Dorothy Howie’s debut poetry collection, Twin Threads, threw me into a fit of trepidation. The old line ‘De mortuis nil nisi bonum’ (Of the dead, speak no ill) seems to extend itself to this collection. The poet has lost a twin sister to depression, and this is the focal subject of the work. I don’t wish to trespass on this book, or to misrepresent the author’s memories and grief. And so, it is with these caveats that I step lightly around Twin Threads.
Hesitations aside, this is a special and intimate collection. Hand-printed at Frayed Frisket Press and bound by the University Library Bindery, Dunedin, one figures that one has landed upon something one-of-a-kind, a sort of exquisite koha. There is a print number tagged to the colophon. There is a photograph of Howie’s sister at the collection’s fore. All these details lend to the feeling of the book as lovingly crafted artefact.
The poems kick off on Anzac Day 2012, painting the loneliness of depression’s ‘Black cloud’ and a terminal decision: ‘ending life’s mistakes’. Subsequent poems reminisce, mourn, and ponder madness and the profound symbiosis of twins:
‘This is a symbiotic relationship’
explained your insightful psychiatrist
at a discharge meeting.
A source of mutual support,
interpreted and supplying needs,
enhancing one’s being
Howie records Christmas, anniversaries and the fragility of her own grief process in the absence of her twin. The poems are tagged by the date of authorship, and footnotes are dutifully appended. There are references to T.S. Eliot and Janet Frame, to Seamus Heaney, Emily Dickinson and U2.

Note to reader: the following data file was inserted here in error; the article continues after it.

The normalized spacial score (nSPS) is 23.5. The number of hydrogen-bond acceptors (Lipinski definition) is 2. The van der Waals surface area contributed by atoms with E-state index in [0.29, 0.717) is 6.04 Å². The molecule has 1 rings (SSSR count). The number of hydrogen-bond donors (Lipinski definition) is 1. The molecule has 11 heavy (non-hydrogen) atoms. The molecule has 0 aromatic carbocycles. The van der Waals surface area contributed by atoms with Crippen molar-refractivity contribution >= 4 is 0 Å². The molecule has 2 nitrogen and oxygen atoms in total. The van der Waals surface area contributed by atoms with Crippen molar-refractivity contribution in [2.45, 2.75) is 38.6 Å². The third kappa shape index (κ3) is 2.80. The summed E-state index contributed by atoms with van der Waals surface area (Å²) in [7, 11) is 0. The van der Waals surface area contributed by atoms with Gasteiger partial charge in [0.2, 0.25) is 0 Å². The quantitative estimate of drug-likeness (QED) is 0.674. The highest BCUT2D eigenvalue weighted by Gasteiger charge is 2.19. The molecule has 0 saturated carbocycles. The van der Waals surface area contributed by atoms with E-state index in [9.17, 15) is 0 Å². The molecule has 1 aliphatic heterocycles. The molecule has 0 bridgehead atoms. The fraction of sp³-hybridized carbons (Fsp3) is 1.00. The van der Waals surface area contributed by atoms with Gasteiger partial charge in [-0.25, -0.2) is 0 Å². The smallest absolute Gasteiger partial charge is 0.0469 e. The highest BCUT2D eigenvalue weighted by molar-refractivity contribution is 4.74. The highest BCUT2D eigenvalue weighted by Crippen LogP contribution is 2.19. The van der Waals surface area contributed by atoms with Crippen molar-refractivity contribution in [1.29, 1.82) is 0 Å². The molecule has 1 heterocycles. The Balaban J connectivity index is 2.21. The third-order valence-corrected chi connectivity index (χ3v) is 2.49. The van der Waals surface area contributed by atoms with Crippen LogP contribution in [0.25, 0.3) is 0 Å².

There is something clunky about some of the verse. The poems are busy relating a process, and don’t concern themselves with being poems. But there is a snugness and simplicity to the collection, which elicits a feeling that one is reading Howie’s personal journal, raw and unedited. Such an invitation of proximity allows the reader an ‘in’ to the experience of such momentous loss, the ‘losing part of myself’. But it is in moments where the inventory of feelings is tethered to place, to something outside of itself, that are Howie’s strongest and most evocative:
Months later I am standing on the limestone rock of Rottnest Island,
age-old accretion of the long-lost skeletons
of marine animals.
One such creature, in the process of change,
fossicked on the seashore, its delicate skeletal back
gleaming in the sunshine.
You were always a part of me, and now a new layering,
like limestone, is taking place; liminal, almost luminous,
your white light lingering
ELIZABETH MORTON has been published in Poetry NZ, Takahe, JAAM, Blackmail Press, Meniscus, PRISM: International, Cordite, Island Magazine and Landfall, among other places. Her prose fiction is included in the Best Small Fictions 2016 anthology, published by Queen’s Ferry Press. In 2013 she was winner of the New Voices: Emerging Poets competition. She was shortlisted for the 2015 Kathleen Grattan Award, and was awarded second place in the 2015 Sunday Star-Times Short Story Awards.